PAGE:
Everton 3-3 Liverpool: amazingly open game, and goals from set-pieces

November 24, 2013

The starting line-ups

Positive tactics and awful defending combined to create a goalfest at Goodison Park.

This is Roberto Martinez’s first-choice XI at the moment, with Leon Osman only on the bench.

Brendan Rodgers switched to a cautious 4-3-3 system, with doubts over Daniel Sturridge’s fitness meaning Luis Suarez played alone upfront. Joe Allen came into the midfield, with Jordan Henderson moving right. Jon Flanagan made a rare start at left-back.

This was quite a contest – and while the defending was often terrible, there were also some interesting tactical decisions from both coaches.

Poor defending of set-pieces

The atrocious defending of set-pieces throughout this game had a greater impact upon the result than the overall approach of either side. All six goals came following dead ball situations (with the caveat that one of them, Romelu Luaku’s first goal, was very indirectly from a set-piece) – players were constantly left unattended in goalscoring positions.

It’s not worth going through each individual goal to find fault with individuals, but it’s worth considering that four goals were conceded in situations where man-marking was to blame. Lukaku’s second saw him left completely unattended to head in straight from the set-piece delivery, and the same goes for Sturridge’s late equaliser. Philippe Coutinho found space at the far post for the opener, as did Kevin Mirallas for the first equaliser, both players in oceans of space at the far post.

Individuals were certainly at fault, but one wonders what the reaction would have been had both sides been defending zonally. Even when considering man-marking, it’s not enough to simply blame poor individual contributions, you must also consider the system overall, and both sides utterly failed to defend set-pieces all afternoon.

3 v 3 in the midfield

Everton played their usual formation, but Rodgers’ selection decision showed great respect towards the home side. Not only did he play three men in central midfield, the format of his triangle – Lucas Leiva behind, with Steven Gerrard and Allen ahead – was intended to match Everton in the central zone man for man. Lucas picked up Ross Barkley, while Gerrard battled against his good friend Gareth Barry, and Allen was close to James McCarthy.

It was also interesting that Rodgers used Jordan Henderson on the right, and asked the midfielder to do a strict defensive job on Leighton Baines. It showed Liverpool were nervous about Baines’ threat – arguably a better side, on paper, is to have Henderson central and Victor Moses out wide, but stopping Baines was a major priority. As things turned out, Henderson stopped Baines more literally than Rodgers would have anticipated – an accidental collision saw the left-back forced to depart through injury.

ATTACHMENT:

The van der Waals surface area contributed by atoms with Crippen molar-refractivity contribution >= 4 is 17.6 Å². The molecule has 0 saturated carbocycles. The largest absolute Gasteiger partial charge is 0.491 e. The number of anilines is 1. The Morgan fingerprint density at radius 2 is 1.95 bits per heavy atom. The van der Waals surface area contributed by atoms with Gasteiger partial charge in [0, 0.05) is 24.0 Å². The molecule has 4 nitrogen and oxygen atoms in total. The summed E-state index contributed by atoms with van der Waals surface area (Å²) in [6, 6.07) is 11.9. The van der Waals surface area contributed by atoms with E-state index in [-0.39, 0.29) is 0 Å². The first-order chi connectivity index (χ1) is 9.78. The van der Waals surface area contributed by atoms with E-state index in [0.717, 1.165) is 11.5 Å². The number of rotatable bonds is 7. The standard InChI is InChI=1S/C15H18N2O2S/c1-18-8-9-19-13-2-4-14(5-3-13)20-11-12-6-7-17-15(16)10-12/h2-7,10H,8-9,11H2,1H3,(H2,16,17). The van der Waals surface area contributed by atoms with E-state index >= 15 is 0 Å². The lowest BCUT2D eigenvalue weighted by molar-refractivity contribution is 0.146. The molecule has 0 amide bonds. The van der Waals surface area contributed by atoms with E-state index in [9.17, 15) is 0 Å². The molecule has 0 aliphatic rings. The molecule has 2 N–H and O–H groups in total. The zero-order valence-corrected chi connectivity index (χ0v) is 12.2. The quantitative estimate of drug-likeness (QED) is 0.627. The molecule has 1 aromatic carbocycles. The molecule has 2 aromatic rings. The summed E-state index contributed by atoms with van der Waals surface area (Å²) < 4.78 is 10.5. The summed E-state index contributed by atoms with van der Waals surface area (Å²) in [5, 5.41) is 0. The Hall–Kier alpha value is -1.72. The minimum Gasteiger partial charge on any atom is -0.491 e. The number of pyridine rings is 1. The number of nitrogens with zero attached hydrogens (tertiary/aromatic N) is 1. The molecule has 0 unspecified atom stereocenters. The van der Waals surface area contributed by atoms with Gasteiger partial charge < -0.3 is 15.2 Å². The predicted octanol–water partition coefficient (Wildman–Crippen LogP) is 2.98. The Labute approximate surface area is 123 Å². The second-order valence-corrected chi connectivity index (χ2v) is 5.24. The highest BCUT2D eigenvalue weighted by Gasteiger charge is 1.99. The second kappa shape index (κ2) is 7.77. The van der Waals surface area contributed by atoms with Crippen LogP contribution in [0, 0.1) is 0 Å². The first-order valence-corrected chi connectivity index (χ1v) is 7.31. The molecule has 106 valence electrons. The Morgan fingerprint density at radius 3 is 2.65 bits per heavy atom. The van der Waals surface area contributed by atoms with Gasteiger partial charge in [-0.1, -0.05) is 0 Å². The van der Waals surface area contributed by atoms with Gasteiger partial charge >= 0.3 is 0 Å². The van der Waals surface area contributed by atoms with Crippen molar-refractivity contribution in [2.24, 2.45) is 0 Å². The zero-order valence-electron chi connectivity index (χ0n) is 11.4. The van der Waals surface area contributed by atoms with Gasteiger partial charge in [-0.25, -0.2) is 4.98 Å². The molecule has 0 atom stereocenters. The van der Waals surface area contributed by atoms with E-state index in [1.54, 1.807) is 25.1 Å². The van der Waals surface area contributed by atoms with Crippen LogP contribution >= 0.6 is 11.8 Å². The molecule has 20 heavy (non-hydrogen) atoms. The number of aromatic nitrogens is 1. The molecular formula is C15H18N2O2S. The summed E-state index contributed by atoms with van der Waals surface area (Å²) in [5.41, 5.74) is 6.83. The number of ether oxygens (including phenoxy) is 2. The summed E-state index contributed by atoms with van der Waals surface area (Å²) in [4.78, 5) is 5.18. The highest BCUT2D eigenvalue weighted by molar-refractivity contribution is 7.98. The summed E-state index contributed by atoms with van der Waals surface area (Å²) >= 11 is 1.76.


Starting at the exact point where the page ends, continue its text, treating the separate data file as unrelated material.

Liverpool’s pressure without the ball was interesting – Luis Suarez got through less work than usual, as Liverpool didn’t attempt to close down the opposition centre-backs. Instead, they let Phil Jagielka and Sylvain Distin have the ball, before pressing when passes were played into the central midfielders or full-backs.

Lucas v Barkley

The most interesting individual battle of the game was Lucas against Barkley. The Everton youngster was excellent at the head of Martinez’s midfield, dropping deep to collect possession in zones Lucas where didn’t want to follow, and also darting either side of the Brazilian into pockets of space.

Rarely does Lucas look so uncomfortable, and at times he desperately needed more protection from one of his midfield colleagues, as he was forced to cover a huge amount of ground and make some rather desperate tackles. He committed four fouls across the width of the pitch, showing what a huge amount of space he was being forced to cover, and this turned out to be crucial – two of those free-kicks resulted in Everton goals.

Lukaku movement

Lukaku inevitably received attention for his two goals, but the key feature of the Belgian’s play here was his all-round movement. While considered a primarily physical player who battles for aerial balls and sprints in behind the defence, his movement is extremely varied and intelligent, and he caused Daniel Agger and Martin Skrtel real problems throughout this game, often dragging them out of the defence to create space for others.

But what was particularly obvious about Lukaku’s performance was how he sucked in other Liverpool players, too. At one point Lucas was forced to retreat beyond his centre-backs to make a covering tackle – inevitably, this left Barkley free. Similarly, Jon Flanagan was drawn into a narrow role to help dispossess Lukaku – this freed up Mirallas for a shot from a right-sided position.

Whenever one of Everton’s three attacking midfielders found space, it was generally because Lukaku had helped occupy the player supposed to be marking him. In a game where Rodgers clearly wanted to match Everton in the full-back zones and in midfield, Lukaku’s movement was vital in creating space for others.

Suarez v Everton defence